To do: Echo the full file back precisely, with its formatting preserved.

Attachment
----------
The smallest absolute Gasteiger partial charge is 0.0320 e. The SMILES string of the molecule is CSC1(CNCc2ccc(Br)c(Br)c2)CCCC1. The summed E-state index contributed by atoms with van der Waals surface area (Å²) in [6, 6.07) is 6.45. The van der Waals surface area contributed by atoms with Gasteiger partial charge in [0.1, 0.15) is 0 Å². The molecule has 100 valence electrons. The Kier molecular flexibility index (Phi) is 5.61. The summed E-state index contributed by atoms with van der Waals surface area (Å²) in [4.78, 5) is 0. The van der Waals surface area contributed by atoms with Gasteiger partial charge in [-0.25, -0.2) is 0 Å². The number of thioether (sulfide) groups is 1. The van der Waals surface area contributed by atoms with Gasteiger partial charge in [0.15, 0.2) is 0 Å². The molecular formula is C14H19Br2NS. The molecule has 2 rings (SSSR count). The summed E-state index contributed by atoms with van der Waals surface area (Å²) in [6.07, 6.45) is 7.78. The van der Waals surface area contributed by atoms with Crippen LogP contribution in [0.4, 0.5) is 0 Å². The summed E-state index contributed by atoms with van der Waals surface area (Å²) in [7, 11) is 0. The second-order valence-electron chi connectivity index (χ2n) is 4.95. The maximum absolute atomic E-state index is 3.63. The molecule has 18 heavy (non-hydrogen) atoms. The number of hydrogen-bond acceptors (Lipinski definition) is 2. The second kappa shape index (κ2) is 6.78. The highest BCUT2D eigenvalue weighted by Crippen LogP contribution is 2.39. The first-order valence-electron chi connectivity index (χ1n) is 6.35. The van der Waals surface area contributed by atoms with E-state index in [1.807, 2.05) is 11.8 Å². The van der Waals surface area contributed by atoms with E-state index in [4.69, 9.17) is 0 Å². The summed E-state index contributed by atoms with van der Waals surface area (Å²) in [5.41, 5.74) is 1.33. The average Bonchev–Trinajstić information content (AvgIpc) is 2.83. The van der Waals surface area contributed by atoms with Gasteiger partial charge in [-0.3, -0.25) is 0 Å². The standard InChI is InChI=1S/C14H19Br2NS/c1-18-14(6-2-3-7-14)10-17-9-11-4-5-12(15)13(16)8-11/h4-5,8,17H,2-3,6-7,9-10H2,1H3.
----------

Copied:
The smallest absolute Gasteiger partial charge is 0.0320 e. The SMILES string of the molecule is CSC1(CNCc2ccc(Br)c(Br)c2)CCCC1. The summed E-state index contributed by atoms with van der Waals surface area (Å²) in [6, 6.07) is 6.45. The van der Waals surface area contributed by atoms with Gasteiger partial charge in [0.1, 0.15) is 0 Å². The molecule has 100 valence electrons. The Kier molecular flexibility index (Phi) is 5.61. The summed E-state index contributed by atoms with van der Waals surface area (Å²) in [4.78, 5) is 0. The van der Waals surface area contributed by atoms with Gasteiger partial charge in [-0.25, -0.2) is 0 Å². The number of thioether (sulfide) groups is 1. The van der Waals surface area contributed by atoms with Gasteiger partial charge in [0.15, 0.2) is 0 Å². The molecular formula is C14H19Br2NS. The molecule has 2 rings (SSSR count). The summed E-state index contributed by atoms with van der Waals surface area (Å²) in [6.07, 6.45) is 7.78. The van der Waals surface area contributed by atoms with Crippen LogP contribution in [0.4, 0.5) is 0 Å². The summed E-state index contributed by atoms with van der Waals surface area (Å²) in [7, 11) is 0. The second-order valence-electron chi connectivity index (χ2n) is 4.95. The maximum absolute atomic E-state index is 3.63. The molecule has 18 heavy (non-hydrogen) atoms. The number of hydrogen-bond acceptors (Lipinski definition) is 2. The second kappa shape index (κ2) is 6.78. The highest BCUT2D eigenvalue weighted by Crippen LogP contribution is 2.39. The first-order valence-electron chi connectivity index (χ1n) is 6.35. The van der Waals surface area contributed by atoms with E-state index in [1.807, 2.05) is 11.8 Å². The van der Waals surface area contributed by atoms with E-state index in [4.69, 9.17) is 0 Å². The summed E-state index contributed by atoms with van der Waals surface area (Å²) in [5.41, 5.74) is 1.33. The average Bonchev–Trinajstić information content (AvgIpc) is 2.83. The van der Waals surface area contributed by atoms with Gasteiger partial charge in [-0.3, -0.25) is 0 Å². The standard InChI is InChI=1S/C14H19Br2NS/c1-18-14(6-2-3-7-14)10-17-9-11-4-5-12(15)13(16)8-11/h4-5,8,17H,2-3,6-7,9-10H2,1H3.